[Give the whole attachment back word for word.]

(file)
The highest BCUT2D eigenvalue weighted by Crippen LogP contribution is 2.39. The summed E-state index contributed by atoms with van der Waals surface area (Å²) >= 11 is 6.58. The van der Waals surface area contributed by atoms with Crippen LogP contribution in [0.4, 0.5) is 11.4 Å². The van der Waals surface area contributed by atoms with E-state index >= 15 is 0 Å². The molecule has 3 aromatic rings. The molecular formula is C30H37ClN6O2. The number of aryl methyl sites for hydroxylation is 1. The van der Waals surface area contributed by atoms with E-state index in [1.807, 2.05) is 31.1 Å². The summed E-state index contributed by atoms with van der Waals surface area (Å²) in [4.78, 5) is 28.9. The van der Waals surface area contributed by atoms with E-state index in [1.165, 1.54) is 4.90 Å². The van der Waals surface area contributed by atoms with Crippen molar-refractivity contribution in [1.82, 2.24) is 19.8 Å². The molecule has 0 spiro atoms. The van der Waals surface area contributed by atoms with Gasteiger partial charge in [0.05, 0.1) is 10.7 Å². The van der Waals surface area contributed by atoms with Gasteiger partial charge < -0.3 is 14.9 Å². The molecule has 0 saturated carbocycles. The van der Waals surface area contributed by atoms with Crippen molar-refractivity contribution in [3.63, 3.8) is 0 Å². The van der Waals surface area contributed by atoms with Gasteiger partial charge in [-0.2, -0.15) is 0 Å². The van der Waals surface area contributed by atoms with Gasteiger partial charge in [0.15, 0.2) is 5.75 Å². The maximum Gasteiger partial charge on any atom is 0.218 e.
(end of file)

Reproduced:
The highest BCUT2D eigenvalue weighted by Crippen LogP contribution is 2.39. The summed E-state index contributed by atoms with van der Waals surface area (Å²) >= 11 is 6.58. The van der Waals surface area contributed by atoms with Crippen LogP contribution in [0.4, 0.5) is 11.4 Å². The van der Waals surface area contributed by atoms with E-state index >= 15 is 0 Å². The molecule has 3 aromatic rings. The molecular formula is C30H37ClN6O2. The number of aryl methyl sites for hydroxylation is 1. The van der Waals surface area contributed by atoms with E-state index in [1.807, 2.05) is 31.1 Å². The summed E-state index contributed by atoms with van der Waals surface area (Å²) in [4.78, 5) is 28.9. The van der Waals surface area contributed by atoms with E-state index in [1.165, 1.54) is 4.90 Å². The van der Waals surface area contributed by atoms with Crippen molar-refractivity contribution in [1.82, 2.24) is 19.8 Å². The molecule has 0 spiro atoms. The van der Waals surface area contributed by atoms with Gasteiger partial charge in [0.05, 0.1) is 10.7 Å². The van der Waals surface area contributed by atoms with Gasteiger partial charge < -0.3 is 14.9 Å². The molecule has 0 saturated carbocycles. The van der Waals surface area contributed by atoms with Crippen molar-refractivity contribution in [3.63, 3.8) is 0 Å². The van der Waals surface area contributed by atoms with Gasteiger partial charge in [-0.2, -0.15) is 0 Å². The van der Waals surface area contributed by atoms with Gasteiger partial charge in [0.15, 0.2) is 5.75 Å². The maximum Gasteiger partial charge on any atom is 0.218 e.